The Victoria Royals have had decent success with players getting drafted to the NHL. With 10 in 11 years, averaging almost one draft pick per year is respectable.
Every team has its concept of what it is looking for in a player. Early round picks are typically “best player available” according to the scouting team (with some exceptions of course).
Once you move into the later rounds, however, teams typically make decisions based on positional needs. This is where the Royals have had more traction with regards to NHL draft picks.
One team, in particular, has liked what they have seen from the island in seasons past. The Calgary Flames have picked more players off Victoria’s roster than any other NHL team. Unsure of why this might be, I can do nothing else but review their picks and tell the story.
It begins in 2013, in a distant land named Newark, New Jersey. In the third round with the 67th overall pick, the Flames drafted their potential “Zdeno Chara prototype.”
Lacking some of the offensive prowess of a Chara (zero goals and seven assists in 70 games), Kanzig was coming off a campaign where he spent 159 minutes in the penalty box. A hard-nosed player with a 6-foot-7 frame and shutdown ability is appealing to any GM at the NHL level.
Kanzig spent the next three seasons in the WHL, splitting time between the Royals and the Calgary Hitmen. His most productive campaign came in 2015 with the Hitmen, when he potted 13 goals and 7 assists. His size wasn’t enough to carry him, however, and he has since spent most of his time in the ECHL averaging 112 PIM per season.
The next season, history repeated itself, this time in Philadelphia when the Flames again dipped their toes into the pool of available Royals.
The Flames went with another big body. However, they tried their luck at the forward position this time around. Austin Carroll was coming off an impressive season where he was able to put up 34 goals and 23 assists for 57 points in 70 games. Couple that with 114 PIM and you had a power forward in the making.
Fitting perfectly into the mold of newly appointed GM Brian Burke’s view of what his team needed, Carroll was the logical choice. Taken in the seventh round at 184th overall, there was little to no risk in taking a chance on him.
Carroll wanted to prove Burke right. The following season with the Royals, he elevated his game to 38 goals and 39 assists, showing he could be a playmaker as well. Who wouldn’t want a big guy who can score, hit, fight, and make plays?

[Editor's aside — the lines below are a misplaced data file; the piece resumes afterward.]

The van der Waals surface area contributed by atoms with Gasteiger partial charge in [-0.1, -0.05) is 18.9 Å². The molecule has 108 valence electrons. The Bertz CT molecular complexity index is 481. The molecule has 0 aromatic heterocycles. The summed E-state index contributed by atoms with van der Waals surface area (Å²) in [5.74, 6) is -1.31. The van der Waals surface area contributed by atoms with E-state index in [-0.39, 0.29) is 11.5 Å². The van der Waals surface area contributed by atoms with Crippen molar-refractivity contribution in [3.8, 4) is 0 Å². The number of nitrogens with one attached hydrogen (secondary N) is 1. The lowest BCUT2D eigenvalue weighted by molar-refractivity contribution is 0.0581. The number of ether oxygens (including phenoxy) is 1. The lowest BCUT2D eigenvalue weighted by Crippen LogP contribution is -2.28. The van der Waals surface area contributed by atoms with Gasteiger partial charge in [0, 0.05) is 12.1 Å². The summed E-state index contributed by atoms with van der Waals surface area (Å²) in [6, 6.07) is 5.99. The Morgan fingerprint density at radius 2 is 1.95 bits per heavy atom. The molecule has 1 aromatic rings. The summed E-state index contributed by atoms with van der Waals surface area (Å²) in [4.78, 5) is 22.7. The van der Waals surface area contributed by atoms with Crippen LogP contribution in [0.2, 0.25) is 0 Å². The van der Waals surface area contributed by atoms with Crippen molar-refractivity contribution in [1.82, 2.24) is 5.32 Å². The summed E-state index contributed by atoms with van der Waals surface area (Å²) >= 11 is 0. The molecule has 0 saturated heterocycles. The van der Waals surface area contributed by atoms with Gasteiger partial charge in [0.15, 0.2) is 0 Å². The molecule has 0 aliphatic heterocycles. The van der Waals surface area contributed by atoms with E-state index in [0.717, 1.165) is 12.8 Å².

His experience in the AHL was a sobering one as his production dipped to an average of 12 points per year. Carroll was underutilized in his time with Stockton. But even when given an opportunity, he was never able to seize it. After a decent season posting nearly a point per game in Europe with the Kassel Huskies of the DEL, he decided to retire at the age of 26.
Last but certainly not least, the best pick Calgary has made from the Royals came in 2016 in Buffalo, New York.
Phillips has been the best prospect to come out of the Royals system. As a 16-year-old, he posted 37 goals and 39 assists in his first full season. With 76 points in 72 games, he finished fourth in regular-season scoring. When playoff time came, he also finished fourth in playoff scoring. Despite his smaller frame, Phillips’ talent level impressively transferred to postseason play.
It would be hard to imagine a performance much better than Phillips delivered in 2017. However, in his draft-eligible campaign, he led the Royals by a long shot with 50 goals and 40 assists for 90 points in 70 games. This was enough to make the Flames spend a sixth-round pick on Phillips.
One could argue that outside of Tkachuk and Dube, Phillips was Calgary’s best pick out of their nine at the 2016 draft. Following a 112 point season to end his tenure with the Royals, he joined the Flames’ farm team in 2018.
In his first season as a pro, he was able to produce 13 goals and 25 assists in 65 games for the Stockton Heat. Finishing eighth on the team in scoring as a 20-year-old was an impressive start to his pro career.
His follow up to that year was poised to be extremely impressive — with 33 points in 38 games, he was on fire (pun intended). Unfortunately, Phillips missed time with an injury for the first time in his career. After a fractured kneecap on Dec. 28th of last year, he was put on injured reserve for 10-12 weeks.
Phillips is still in line for an opportunity at some point in the near future. A diminutive frame, yet extremely high-end skill set. Sound familiar? Could he possibly be the next Johnny Gaudreau?